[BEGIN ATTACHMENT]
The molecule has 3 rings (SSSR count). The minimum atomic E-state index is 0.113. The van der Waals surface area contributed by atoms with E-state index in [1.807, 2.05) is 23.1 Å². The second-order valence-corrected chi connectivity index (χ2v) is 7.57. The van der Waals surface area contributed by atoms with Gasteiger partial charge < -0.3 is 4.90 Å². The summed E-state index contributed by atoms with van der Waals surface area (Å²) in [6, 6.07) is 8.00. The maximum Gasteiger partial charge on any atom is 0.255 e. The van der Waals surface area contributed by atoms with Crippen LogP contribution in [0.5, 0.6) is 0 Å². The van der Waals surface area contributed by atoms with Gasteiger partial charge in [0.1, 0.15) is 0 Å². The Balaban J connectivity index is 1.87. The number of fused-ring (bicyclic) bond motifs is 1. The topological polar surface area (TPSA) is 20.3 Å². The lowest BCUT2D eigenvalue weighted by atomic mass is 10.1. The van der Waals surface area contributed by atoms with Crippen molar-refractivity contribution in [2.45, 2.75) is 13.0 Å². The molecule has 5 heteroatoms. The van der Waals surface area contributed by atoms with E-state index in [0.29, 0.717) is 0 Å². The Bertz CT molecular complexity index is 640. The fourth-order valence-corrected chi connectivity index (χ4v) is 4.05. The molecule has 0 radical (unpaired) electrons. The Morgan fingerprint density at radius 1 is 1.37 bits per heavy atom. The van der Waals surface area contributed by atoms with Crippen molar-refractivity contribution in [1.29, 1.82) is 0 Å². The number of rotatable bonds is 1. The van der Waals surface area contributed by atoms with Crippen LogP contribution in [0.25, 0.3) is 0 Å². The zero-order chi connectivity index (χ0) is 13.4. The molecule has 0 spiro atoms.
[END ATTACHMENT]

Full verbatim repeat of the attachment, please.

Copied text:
The molecule has 3 rings (SSSR count). The minimum atomic E-state index is 0.113. The van der Waals surface area contributed by atoms with E-state index in [1.807, 2.05) is 23.1 Å². The second-order valence-corrected chi connectivity index (χ2v) is 7.57. The van der Waals surface area contributed by atoms with Gasteiger partial charge < -0.3 is 4.90 Å². The summed E-state index contributed by atoms with van der Waals surface area (Å²) in [6, 6.07) is 8.00. The maximum Gasteiger partial charge on any atom is 0.255 e. The van der Waals surface area contributed by atoms with Crippen LogP contribution in [0.5, 0.6) is 0 Å². The van der Waals surface area contributed by atoms with Gasteiger partial charge in [0.1, 0.15) is 0 Å². The Balaban J connectivity index is 1.87. The number of fused-ring (bicyclic) bond motifs is 1. The topological polar surface area (TPSA) is 20.3 Å². The lowest BCUT2D eigenvalue weighted by atomic mass is 10.1. The van der Waals surface area contributed by atoms with Crippen molar-refractivity contribution in [2.45, 2.75) is 13.0 Å². The molecule has 5 heteroatoms. The van der Waals surface area contributed by atoms with E-state index in [0.29, 0.717) is 0 Å². The Bertz CT molecular complexity index is 640. The fourth-order valence-corrected chi connectivity index (χ4v) is 4.05. The molecule has 0 radical (unpaired) electrons. The Morgan fingerprint density at radius 1 is 1.37 bits per heavy atom. The van der Waals surface area contributed by atoms with Crippen molar-refractivity contribution in [1.29, 1.82) is 0 Å². The number of rotatable bonds is 1. The van der Waals surface area contributed by atoms with Crippen LogP contribution in [0.25, 0.3) is 0 Å². The zero-order chi connectivity index (χ0) is 13.4. The molecule has 0 spiro atoms.